Sunday, February 18, 2024

Casio fx-CG 50 CORDIC Simulation: Approximating Sine and Cosine of Angles

Casio fx-CG 50 CORDIC Simulation:  Approximating Sine and Cosine of Angles

Introduction - How Computers Calculate Mathematical Functions

First developed by Jack E. Volder, the Coordinate Rotation Digital Computer, better known as CORDIC, is an algorithm used to calculate many mathematical functions, including trigonometric functions, logarithms, exponentials, and hyperbolic functions.     CORDIC is a fundamental algorithm, which variants of CORDIC are used in computers and calculators.

Today's focus will be a calculating sines and cosines of angles.  The steps will be detailed in the next sections.

CORDIC1:  Series of Arctangents

Let Θ be the angle.   The first step is to build Θ as additions and subtractions of terms of arctan(1 ÷ (2^n)), starting at n = 0 and stopping at the required accuracy.  Let A be the approximation.

Examples:

Θ = 45° requires only one term:

A = 45° = arctan 1

Θ ≈ 71.56505118°

A = 71.56505118° = arctan 1 + arctan 1/2

Θ ≈ 32.47119229°

A = 32.47119229° = arctan 1 - arctan 1/2 + arctan 1/4

A series to recreate Θ = 30° takes 32 terms of ±arctan (1 ÷ 2^n) from n = 0 to n = 31.   (8 decimal places)  This is known as coordinate rotation.

The program CORDIC1 determines the number of terms need to created to obtain Θ.   Accuracy in this code is set to 5 decimal places, but can be adjusted (see the line in blue).

Casio fx-CG 50 Program Code:  CORDIC1

Deg

"ANGLE"?->Θ

0->I

0->A

Lbl 0

tan^-1 (2^(-I))->T

If A<Θ

Then

A+T->A

Else

A-T->A

IfEnd

I+1->I

Abs (A-Θ)>1×10^-5=>Goto 0

ClrText

Blue Locate 1,3,"Θ: "

Blue Locate 5,3,Θ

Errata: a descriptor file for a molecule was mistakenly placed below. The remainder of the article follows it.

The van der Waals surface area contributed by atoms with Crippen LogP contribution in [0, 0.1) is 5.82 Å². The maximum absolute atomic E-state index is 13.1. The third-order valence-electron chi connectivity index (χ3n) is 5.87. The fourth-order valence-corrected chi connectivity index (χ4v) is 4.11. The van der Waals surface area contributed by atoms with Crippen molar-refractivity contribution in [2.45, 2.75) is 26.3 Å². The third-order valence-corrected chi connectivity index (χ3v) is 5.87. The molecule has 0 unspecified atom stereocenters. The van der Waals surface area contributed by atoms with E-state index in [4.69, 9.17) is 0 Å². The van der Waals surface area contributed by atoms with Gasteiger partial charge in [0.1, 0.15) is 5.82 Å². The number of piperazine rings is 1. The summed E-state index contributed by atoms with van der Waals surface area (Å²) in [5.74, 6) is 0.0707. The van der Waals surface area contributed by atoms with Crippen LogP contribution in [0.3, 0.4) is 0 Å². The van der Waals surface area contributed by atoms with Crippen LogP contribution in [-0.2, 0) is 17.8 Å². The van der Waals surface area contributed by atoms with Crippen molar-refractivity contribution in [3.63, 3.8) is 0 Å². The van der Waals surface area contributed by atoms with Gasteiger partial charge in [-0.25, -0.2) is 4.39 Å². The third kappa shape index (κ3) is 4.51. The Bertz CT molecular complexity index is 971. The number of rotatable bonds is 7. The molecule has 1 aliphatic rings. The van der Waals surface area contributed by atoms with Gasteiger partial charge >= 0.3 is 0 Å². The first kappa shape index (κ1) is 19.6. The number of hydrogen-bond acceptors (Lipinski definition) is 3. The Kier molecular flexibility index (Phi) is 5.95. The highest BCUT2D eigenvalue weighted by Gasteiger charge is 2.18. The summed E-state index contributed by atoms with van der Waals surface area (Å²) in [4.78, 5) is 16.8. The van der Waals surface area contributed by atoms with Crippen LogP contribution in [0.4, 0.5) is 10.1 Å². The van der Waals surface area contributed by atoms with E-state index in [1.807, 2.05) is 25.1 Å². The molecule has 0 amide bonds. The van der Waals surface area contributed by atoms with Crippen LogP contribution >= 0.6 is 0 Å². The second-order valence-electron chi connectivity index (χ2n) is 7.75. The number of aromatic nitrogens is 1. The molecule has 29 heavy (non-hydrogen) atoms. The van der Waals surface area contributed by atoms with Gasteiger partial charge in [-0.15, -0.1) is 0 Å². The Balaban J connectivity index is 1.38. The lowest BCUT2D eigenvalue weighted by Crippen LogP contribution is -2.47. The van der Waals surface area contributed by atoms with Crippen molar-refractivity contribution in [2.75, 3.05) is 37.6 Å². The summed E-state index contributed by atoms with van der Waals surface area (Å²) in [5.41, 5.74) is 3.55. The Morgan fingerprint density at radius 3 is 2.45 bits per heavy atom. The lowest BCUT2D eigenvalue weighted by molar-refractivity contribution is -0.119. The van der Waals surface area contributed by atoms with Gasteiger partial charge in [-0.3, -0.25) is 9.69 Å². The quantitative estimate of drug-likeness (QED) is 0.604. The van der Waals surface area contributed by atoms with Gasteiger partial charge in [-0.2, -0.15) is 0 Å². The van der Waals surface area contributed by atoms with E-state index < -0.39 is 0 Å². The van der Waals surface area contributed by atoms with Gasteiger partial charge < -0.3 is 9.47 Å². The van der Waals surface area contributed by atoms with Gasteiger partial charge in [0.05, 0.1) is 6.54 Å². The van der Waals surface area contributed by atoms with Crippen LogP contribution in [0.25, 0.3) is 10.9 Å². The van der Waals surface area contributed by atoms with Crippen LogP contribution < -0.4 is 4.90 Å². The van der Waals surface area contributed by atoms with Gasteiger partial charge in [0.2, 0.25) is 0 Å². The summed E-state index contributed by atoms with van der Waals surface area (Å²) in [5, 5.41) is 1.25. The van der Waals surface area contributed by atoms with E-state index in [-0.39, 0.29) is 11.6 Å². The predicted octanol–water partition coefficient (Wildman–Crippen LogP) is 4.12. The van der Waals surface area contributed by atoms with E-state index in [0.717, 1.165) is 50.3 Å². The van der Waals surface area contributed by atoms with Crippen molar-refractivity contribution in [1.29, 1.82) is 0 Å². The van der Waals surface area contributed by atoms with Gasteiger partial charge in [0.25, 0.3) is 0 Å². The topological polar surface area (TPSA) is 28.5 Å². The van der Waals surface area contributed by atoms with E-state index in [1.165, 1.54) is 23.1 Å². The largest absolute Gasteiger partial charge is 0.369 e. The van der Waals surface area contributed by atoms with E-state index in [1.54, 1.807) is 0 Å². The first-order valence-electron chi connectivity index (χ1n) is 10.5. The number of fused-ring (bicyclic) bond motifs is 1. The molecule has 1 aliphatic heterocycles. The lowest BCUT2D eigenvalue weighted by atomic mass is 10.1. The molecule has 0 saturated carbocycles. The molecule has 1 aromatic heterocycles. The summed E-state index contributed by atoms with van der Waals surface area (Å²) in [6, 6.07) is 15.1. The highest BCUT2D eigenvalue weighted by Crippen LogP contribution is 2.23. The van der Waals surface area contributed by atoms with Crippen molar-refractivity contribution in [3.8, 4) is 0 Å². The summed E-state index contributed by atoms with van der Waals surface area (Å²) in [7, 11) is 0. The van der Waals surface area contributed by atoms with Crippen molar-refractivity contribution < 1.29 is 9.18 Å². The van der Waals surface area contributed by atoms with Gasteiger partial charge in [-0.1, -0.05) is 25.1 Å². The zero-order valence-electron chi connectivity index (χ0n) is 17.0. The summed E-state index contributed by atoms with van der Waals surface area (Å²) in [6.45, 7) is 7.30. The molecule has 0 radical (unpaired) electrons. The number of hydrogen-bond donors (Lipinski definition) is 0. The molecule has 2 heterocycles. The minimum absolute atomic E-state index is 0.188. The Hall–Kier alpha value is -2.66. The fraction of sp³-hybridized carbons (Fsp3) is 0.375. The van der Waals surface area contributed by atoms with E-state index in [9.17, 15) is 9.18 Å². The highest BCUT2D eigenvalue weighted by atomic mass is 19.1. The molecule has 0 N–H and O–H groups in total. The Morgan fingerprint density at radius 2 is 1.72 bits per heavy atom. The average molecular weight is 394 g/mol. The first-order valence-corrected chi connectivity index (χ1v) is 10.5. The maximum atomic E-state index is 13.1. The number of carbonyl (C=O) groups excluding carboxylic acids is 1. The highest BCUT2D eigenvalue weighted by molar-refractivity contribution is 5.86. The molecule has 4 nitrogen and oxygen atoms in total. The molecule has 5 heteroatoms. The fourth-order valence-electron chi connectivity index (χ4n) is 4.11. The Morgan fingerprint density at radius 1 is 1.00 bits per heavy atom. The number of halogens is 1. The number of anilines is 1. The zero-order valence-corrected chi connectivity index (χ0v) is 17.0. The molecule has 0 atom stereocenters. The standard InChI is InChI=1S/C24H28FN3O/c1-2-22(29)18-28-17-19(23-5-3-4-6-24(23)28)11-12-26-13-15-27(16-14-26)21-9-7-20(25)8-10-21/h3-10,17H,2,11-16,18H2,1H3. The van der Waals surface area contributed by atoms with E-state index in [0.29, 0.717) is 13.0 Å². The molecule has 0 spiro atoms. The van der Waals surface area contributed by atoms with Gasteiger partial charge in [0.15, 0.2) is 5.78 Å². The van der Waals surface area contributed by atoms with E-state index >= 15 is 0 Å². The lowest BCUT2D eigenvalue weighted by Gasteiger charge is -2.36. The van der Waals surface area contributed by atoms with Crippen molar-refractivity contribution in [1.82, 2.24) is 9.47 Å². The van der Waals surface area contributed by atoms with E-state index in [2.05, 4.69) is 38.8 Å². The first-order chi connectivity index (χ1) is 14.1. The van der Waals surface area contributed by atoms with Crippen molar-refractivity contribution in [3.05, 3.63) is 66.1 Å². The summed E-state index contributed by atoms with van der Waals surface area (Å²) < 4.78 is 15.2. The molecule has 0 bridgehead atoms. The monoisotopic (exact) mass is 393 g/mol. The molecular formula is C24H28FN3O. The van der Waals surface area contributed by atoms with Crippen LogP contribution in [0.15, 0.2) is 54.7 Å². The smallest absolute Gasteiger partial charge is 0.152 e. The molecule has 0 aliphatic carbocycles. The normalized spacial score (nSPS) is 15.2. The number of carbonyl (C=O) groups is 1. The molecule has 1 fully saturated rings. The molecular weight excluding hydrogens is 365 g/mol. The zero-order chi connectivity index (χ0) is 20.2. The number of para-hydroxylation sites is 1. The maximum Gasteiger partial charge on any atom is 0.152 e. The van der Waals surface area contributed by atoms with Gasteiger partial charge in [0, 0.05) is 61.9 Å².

Red Locate 1,4,"A: "

Red Locate 5,4,A

Green Locate 1,7,I

Notes:

-> is the store arrow →

=> is the jump command ⇒

For reference:

arctan 1 = 45°

arctan 1/2 ≈ 26.56505118°

arctan 1/4 ≈ 14.03624347°

arctan 1/8 ≈ 7.125016349°

arctan 1/16 ≈ 3.576334375°

arctan 1/32 ≈ 1.789910608°

CORDIC2:  Calculating Sine and Cosine

Imagine the coordinate (cos Θ, sin Θ) on a unit circle.  A unit circle is a circle with radius of length 1 and center located at the origin (0,0).

Set the initial angle at 0°.  Then x = cos 0° = 1 and y = sin 0° = 0.   The initial vector is set to be [ [ cos 0° ] [ sin 0° ] ] = [ [ 1 ] [ 0 ] ].

Approximate Θ in terms of arctangent (1 ÷ (2^n)), starting at n = 0.

Direction of Rotation

Set σ as the direction of rotation.

A rotation is positive if we add arctan(1 ÷ (2^n)) to A.    For a positive rotation, set σ_i = +1.

A rotation is negative if we subtract arctan(1 ÷ (2^n)) to A.    For a negative rotation, set σ_i = -1.

For example:

Θ ≈ 32.47119229°

A = 32.47119229° = arctan 1 - arctan 1/2 + arctan 1/4

Then:  σ_0 = 1 (positive rotation), σ_1 = -1 (negative rotation), σ_2 =  1 (positive rotation).

Multiplying Factor

The number of iterations is also used to determine the required multiplication factor:

n = Π( 1 ÷ √(1 + 2^(-2 × I)), I = 0 to I = terms needed - 1)

For the example:

Θ ≈ 32.47119229°

Needed 3 iterations, i_0 to i_2.

Then:

n = 1 ÷ √(1 + 2^(-2 × 0)) × 1 ÷ √(1 + 2^(-2 × 1)) × 1 ÷ √(1 + 2^(-2 × 2))

= 4 × √170 ÷ 85

≈ 0.6135719911

Calculating the Next Iteration